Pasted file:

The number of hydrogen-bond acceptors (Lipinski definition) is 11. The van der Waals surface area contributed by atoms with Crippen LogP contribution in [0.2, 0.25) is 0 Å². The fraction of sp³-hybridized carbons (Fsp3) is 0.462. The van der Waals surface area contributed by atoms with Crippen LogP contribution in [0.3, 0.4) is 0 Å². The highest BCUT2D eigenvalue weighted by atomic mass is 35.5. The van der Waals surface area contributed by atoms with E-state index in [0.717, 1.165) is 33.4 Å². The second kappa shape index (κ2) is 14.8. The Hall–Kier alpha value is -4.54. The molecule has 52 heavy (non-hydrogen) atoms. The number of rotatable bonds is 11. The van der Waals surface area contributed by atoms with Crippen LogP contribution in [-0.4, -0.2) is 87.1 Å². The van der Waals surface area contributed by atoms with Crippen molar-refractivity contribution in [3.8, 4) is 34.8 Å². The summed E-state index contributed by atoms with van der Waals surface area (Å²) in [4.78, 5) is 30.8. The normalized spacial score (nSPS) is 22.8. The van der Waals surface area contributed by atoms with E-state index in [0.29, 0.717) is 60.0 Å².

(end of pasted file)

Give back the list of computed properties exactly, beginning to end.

The number of hydrogen-bond acceptors (Lipinski definition) is 11. The van der Waals surface area contributed by atoms with Crippen LogP contribution in [0.2, 0.25) is 0 Å². The fraction of sp³-hybridized carbons (Fsp3) is 0.462. The van der Waals surface area contributed by atoms with Crippen LogP contribution in [0.3, 0.4) is 0 Å². The highest BCUT2D eigenvalue weighted by atomic mass is 35.5. The van der Waals surface area contributed by atoms with E-state index in [0.717, 1.165) is 33.4 Å². The second kappa shape index (κ2) is 14.8. The Hall–Kier alpha value is -4.54. The molecule has 52 heavy (non-hydrogen) atoms. The number of rotatable bonds is 11. The van der Waals surface area contributed by atoms with Crippen LogP contribution in [-0.4, -0.2) is 87.1 Å². The van der Waals surface area contributed by atoms with Crippen molar-refractivity contribution in [3.8, 4) is 34.8 Å². The summed E-state index contributed by atoms with van der Waals surface area (Å²) in [4.78, 5) is 30.8. The normalized spacial score (nSPS) is 22.8. The van der Waals surface area contributed by atoms with E-state index in [0.29, 0.717) is 60.0 Å².